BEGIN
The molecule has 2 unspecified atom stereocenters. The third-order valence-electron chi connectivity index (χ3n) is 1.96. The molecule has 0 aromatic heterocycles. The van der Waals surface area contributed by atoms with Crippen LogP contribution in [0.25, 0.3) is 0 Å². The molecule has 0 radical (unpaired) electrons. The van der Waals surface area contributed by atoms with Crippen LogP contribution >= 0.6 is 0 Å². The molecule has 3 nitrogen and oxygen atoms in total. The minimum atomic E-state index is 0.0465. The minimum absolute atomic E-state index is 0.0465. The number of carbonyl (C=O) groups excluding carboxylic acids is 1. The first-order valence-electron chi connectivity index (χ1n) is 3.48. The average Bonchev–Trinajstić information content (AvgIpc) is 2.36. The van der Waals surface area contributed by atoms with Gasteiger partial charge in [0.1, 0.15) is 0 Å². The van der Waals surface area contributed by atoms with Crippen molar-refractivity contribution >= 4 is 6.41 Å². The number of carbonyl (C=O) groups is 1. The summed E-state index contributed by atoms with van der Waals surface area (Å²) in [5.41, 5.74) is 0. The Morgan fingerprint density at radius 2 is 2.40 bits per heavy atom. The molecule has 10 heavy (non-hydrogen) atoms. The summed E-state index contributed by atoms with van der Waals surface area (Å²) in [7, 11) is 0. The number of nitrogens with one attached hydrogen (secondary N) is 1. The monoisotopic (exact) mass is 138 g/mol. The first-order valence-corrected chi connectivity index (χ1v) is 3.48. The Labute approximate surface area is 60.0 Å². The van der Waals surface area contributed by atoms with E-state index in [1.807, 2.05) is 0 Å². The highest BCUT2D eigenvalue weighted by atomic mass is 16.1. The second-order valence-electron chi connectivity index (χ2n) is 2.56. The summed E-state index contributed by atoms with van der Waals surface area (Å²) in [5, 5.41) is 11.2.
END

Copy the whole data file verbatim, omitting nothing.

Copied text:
The molecule has 2 unspecified atom stereocenters. The third-order valence-electron chi connectivity index (χ3n) is 1.96. The molecule has 0 aromatic heterocycles. The van der Waals surface area contributed by atoms with Crippen LogP contribution in [0.25, 0.3) is 0 Å². The molecule has 0 radical (unpaired) electrons. The van der Waals surface area contributed by atoms with Crippen LogP contribution >= 0.6 is 0 Å². The molecule has 3 nitrogen and oxygen atoms in total. The minimum atomic E-state index is 0.0465. The minimum absolute atomic E-state index is 0.0465. The number of carbonyl (C=O) groups excluding carboxylic acids is 1. The first-order valence-electron chi connectivity index (χ1n) is 3.48. The average Bonchev–Trinajstić information content (AvgIpc) is 2.36. The van der Waals surface area contributed by atoms with Gasteiger partial charge in [0.1, 0.15) is 0 Å². The van der Waals surface area contributed by atoms with Crippen molar-refractivity contribution >= 4 is 6.41 Å². The number of carbonyl (C=O) groups is 1. The summed E-state index contributed by atoms with van der Waals surface area (Å²) in [5.41, 5.74) is 0. The Morgan fingerprint density at radius 2 is 2.40 bits per heavy atom. The molecule has 10 heavy (non-hydrogen) atoms. The summed E-state index contributed by atoms with van der Waals surface area (Å²) in [7, 11) is 0. The number of nitrogens with one attached hydrogen (secondary N) is 1. The monoisotopic (exact) mass is 138 g/mol. The first-order valence-corrected chi connectivity index (χ1v) is 3.48. The Labute approximate surface area is 60.0 Å². The van der Waals surface area contributed by atoms with E-state index in [1.807, 2.05) is 0 Å². The highest BCUT2D eigenvalue weighted by atomic mass is 16.1. The second-order valence-electron chi connectivity index (χ2n) is 2.56. The summed E-state index contributed by atoms with van der Waals surface area (Å²) in [5, 5.41) is 11.2.